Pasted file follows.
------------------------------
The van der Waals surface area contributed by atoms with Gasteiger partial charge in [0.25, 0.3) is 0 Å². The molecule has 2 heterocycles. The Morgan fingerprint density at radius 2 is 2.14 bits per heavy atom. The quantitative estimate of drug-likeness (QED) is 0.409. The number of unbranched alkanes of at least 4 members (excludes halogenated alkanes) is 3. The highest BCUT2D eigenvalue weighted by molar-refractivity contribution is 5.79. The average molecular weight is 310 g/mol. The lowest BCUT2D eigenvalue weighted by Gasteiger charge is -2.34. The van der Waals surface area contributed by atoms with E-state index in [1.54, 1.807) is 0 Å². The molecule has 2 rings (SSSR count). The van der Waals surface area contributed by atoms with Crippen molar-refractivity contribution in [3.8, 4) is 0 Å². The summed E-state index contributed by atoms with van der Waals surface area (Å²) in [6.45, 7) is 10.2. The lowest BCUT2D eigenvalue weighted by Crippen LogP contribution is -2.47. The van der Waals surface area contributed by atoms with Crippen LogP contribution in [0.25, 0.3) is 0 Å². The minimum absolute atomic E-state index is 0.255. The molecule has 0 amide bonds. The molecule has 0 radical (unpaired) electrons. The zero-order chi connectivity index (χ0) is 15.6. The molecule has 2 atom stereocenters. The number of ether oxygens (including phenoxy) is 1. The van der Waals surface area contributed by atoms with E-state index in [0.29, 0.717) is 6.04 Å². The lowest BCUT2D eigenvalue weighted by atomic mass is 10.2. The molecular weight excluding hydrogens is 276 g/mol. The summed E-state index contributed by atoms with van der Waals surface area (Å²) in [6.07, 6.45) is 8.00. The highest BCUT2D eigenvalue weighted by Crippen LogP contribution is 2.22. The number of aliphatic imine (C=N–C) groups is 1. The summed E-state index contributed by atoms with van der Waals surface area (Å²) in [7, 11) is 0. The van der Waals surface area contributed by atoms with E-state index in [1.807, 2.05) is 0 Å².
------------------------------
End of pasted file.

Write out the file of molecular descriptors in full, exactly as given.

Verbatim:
The van der Waals surface area contributed by atoms with Gasteiger partial charge in [0.25, 0.3) is 0 Å². The molecule has 2 heterocycles. The Morgan fingerprint density at radius 2 is 2.14 bits per heavy atom. The quantitative estimate of drug-likeness (QED) is 0.409. The number of unbranched alkanes of at least 4 members (excludes halogenated alkanes) is 3. The highest BCUT2D eigenvalue weighted by molar-refractivity contribution is 5.79. The average molecular weight is 310 g/mol. The lowest BCUT2D eigenvalue weighted by Gasteiger charge is -2.34. The van der Waals surface area contributed by atoms with E-state index in [1.54, 1.807) is 0 Å². The molecule has 2 rings (SSSR count). The van der Waals surface area contributed by atoms with Crippen molar-refractivity contribution in [3.8, 4) is 0 Å². The summed E-state index contributed by atoms with van der Waals surface area (Å²) in [6.45, 7) is 10.2. The lowest BCUT2D eigenvalue weighted by Crippen LogP contribution is -2.47. The van der Waals surface area contributed by atoms with Crippen LogP contribution in [0.25, 0.3) is 0 Å². The minimum absolute atomic E-state index is 0.255. The molecule has 0 amide bonds. The molecule has 0 radical (unpaired) electrons. The zero-order chi connectivity index (χ0) is 15.6. The molecule has 2 atom stereocenters. The number of ether oxygens (including phenoxy) is 1. The van der Waals surface area contributed by atoms with E-state index in [0.29, 0.717) is 6.04 Å². The lowest BCUT2D eigenvalue weighted by atomic mass is 10.2. The molecular weight excluding hydrogens is 276 g/mol. The summed E-state index contributed by atoms with van der Waals surface area (Å²) in [6.07, 6.45) is 8.00. The highest BCUT2D eigenvalue weighted by Crippen LogP contribution is 2.22. The number of aliphatic imine (C=N–C) groups is 1. The summed E-state index contributed by atoms with van der Waals surface area (Å²) in [7, 11) is 0. The van der Waals surface area contributed by atoms with E-state index in [1.807, 2.05) is 0 Å².